The funds that you manage have a mid-cap tilt. Is there not a lot of overlap amongst the various schemes?
Yes, there would be an overlap between schemes to some extent. The long term series funds had greater focus on small cap stocks. These funds were launched as closed-end funds. One has already turned open ended and the other would soon become one.
Principal Emerging Bluechip is more focused on mid-cap stocks with good growth potential and with a strong presence in their respective sectors. Over a period, these three schemes would probably converge towards similar portfolios.
How closely do you monitor the benchmark in your schemes?
The portfolio has defined limits in terms of being overweight or underweight in sectors compared to that in the benchmark index, depending on our view on the sector. Portfolio stocks, however, need not be confined to those in the benchmark index and the choice is driven by our research efforts. We also have parameters whereby the small- and large-cap exposure cannot exceed a particular weight in the portfolio, so that the portfolios retain the mid-cap flavour.
You are a mid-cap investor. What do you look for when you invest in such stocks, vis-à-vis large caps?
Large-cap companies have the benefit of size, scale and proven, well-known managements. In the case of smaller companies, it is the management team and its track record that takes on even greater importance. The people driving the company matter.
Since these are smaller companies, the scalability of their business model is what we would look at. So if one takes a 3-year view, the endeavour is to find companies that would graduate to a significantly higher scale of operation than currently. We prefer companies that have a significant presence in their respective sectors. We develop a view on the outlook for the sector and the companies over a 2-3 year period and look to buy them at reasonable valuations relative to peers, market and in relation to their growth prospects.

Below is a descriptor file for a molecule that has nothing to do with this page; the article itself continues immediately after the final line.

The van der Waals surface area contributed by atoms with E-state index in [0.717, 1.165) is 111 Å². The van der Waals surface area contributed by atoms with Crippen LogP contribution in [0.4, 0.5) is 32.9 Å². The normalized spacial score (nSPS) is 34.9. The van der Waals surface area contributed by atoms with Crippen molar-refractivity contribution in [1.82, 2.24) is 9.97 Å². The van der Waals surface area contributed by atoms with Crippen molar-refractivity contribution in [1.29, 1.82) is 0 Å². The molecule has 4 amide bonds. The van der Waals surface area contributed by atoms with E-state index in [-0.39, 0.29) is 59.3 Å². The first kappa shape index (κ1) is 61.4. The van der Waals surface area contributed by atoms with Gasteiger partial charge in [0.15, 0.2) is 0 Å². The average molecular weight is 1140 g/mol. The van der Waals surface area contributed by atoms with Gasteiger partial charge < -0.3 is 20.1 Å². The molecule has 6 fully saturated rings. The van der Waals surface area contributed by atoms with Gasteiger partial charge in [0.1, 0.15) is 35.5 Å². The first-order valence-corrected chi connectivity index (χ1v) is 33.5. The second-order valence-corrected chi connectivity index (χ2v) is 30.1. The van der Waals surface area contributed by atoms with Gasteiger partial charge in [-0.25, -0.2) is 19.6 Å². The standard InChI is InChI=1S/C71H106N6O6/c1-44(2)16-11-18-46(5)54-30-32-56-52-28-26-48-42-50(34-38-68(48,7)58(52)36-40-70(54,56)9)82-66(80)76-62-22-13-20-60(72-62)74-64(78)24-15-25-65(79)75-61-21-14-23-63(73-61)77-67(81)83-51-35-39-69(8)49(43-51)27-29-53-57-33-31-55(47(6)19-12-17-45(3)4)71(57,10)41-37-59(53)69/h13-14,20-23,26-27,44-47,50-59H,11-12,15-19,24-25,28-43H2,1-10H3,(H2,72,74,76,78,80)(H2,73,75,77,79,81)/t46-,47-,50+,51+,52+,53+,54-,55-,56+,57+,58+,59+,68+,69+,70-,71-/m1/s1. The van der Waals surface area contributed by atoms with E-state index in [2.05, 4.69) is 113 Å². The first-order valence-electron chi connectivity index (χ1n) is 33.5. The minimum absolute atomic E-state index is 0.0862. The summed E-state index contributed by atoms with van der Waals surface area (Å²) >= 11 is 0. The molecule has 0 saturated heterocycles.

What is your sell decision based on?
The sell decision could be driven by an unfavourable outlook for sectors or companies over the next year or two. It could also be driven by attainment of target prices with no commensurate change in fundamentals of the underlying sector or company. At the time of investment, we generally define our earnings expectations and hence potential price target. These are periodically updated to capture the impact of significant developments that influence earnings positively or negatively.
The portfolios' decisions are based upon fundamentals with a 2-3 year view and thus we do not have a churning or trading strategy. We do not look to churn our portfolios continuously.
What are the threats you see?
High inflation pressure leading to more hikes in interest rates in India. The markets have upside based upon FY12 earnings, but we probably need to navigate through some volatility and turbulence that could arise if inflation remains high and interest rates rise significantly.
The outlook for global commodity prices would also have a bearing on inflationary expectations. Of late we have seen that inflation is becoming more generalised and that remains clearly a worrisome trend.